HVAC systems around world release 1,950 million tons of carbon dioxide every year, accounting for around 4% of global greenhouse gas emissions. Outdated thermostats are one of the main factors due to their poor functionalities, including not being able to change the temperature from a remote location. Without proper temperature setting features, users who are of the household run the risk of higher energy bills and larger carbon footprints. With low ease of access, outdated functionalities, and potential environmental harm; the standard HVAC needs a fresh redesign for the future.
What it does
Our smart thermostat add-on uses a Python GUI that displays local temperature information to a user. The GUI also features a slider where users can input a temperature based on the local weather information provided, as well as a button that sends the user's input and sets the thermostat.
The GUI sends this information to an ESP32 microcontroller that maps the temperature input to a servo motor. The motor then rotates based off the input, which will move the user's thermostat to that temperature.
How we built it
For the software, we implemented a custom-built Python graphical user interface using the customtkinter and tkinter libraries. This allowed us to create a visually pleasing GUI that is easy to interact with and displays all of the information in a way that is easy to understand. The GUI also incorporates an OpenWeather API that provides the user with the local temperature, including the daily max and min temperatures. For sending the information, the GUI incorporates TCP communication to send the GUI temperature to the ESP32 microcontroller. For simulation purposes, we used Onshape to recreate an entire HVAC thermostat system that includes our smart add-on using CAD.
For the hardware, we utilized an ESP32 microcontroller that uses C++, which allowed for efficient energy consumption and communication capabilities. The values from the GUI (which are collected on a scale from 60-90 degrees Fahrenheit) are mapped to a motor connected to the microcontroller (on a scale from 0-180 degrees). The motor implemented for this project was a servo motor that provides precise rotations to ensure that the user's input is properly translated to the thermostat.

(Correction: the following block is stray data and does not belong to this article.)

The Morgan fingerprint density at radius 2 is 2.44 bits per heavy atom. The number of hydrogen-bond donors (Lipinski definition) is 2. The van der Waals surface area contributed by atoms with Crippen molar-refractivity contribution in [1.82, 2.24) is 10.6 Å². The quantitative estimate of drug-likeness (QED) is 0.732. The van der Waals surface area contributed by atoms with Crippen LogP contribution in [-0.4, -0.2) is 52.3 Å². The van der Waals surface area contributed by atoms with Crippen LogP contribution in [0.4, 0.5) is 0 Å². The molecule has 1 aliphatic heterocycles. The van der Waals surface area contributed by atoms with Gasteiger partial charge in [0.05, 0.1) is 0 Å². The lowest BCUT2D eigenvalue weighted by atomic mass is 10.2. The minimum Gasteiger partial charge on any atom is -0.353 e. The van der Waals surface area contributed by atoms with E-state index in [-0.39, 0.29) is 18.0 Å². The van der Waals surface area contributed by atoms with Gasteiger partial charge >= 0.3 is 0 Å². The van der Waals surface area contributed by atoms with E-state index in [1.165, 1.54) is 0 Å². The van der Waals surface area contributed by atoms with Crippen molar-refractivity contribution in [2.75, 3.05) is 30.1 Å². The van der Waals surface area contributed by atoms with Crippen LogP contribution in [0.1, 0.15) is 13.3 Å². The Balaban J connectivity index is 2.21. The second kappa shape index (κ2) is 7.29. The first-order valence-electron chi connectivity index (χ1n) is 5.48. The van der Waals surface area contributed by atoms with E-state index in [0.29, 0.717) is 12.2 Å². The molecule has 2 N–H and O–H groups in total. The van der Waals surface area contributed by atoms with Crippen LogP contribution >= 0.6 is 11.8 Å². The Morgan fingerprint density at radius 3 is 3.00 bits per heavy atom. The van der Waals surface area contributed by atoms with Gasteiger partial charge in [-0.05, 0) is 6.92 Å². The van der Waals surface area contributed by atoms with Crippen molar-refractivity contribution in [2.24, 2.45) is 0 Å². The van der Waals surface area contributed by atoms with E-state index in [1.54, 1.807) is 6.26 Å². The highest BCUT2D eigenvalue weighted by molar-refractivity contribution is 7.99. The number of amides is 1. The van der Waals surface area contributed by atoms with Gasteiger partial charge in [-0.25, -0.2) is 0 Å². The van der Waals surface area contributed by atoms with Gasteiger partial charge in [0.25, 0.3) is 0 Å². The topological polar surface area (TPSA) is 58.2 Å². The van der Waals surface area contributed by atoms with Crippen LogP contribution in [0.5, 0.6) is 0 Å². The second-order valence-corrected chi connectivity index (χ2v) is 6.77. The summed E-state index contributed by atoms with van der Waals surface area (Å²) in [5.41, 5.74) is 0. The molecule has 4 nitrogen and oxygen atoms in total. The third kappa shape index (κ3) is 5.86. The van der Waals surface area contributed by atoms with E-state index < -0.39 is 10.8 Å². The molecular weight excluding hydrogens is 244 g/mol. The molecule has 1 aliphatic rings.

Challenges we ran into
One of our biggest challenges was implementing various API's and libraries within the Python GUI. None of the group members had previous experience with Python GUI development, so building an interface that can provide weather information, take user input, and send this information over TCP was a big obstacle we needed to overcome. Through trial-and-error, we found that various functionalities had compatibility issues within the GUI, which forced the team to redesign and experiment with different approaches.
Accomplishments that we're proud of
For this project, we were proud to develop a functioning hardware and software project in a short time frame. Within a new setting, all team members were able to gather a variety of tools, materials, and resources efficiently in order to develop a fully-fledged product. In addition to this, the team was also incredibly adaptive to new changes/implementations, especially within the Python GUI. We decided to incorporate the CAD design much later in the design process; however, all team members were able to integrate the simulation and hardware incredibly effectively. Finally, being able to incorporate hardware, software, and TCP programming within this hackathon was a great accomplishment.
What's next for the Smart Thermostat
For the future of the Smart Thermostat, we plan to take the CAD simulations and begin prototyping physical HVAC add-ons. We would implement this by 3D-printing the mounts and components, and we would begin running experiments to test the accuracy and energy efficiency of the device. We would also implement a more standardized/accessible power source in the future in order to have a smaller form factor for the add-on, increasing its portability and potential capabilities.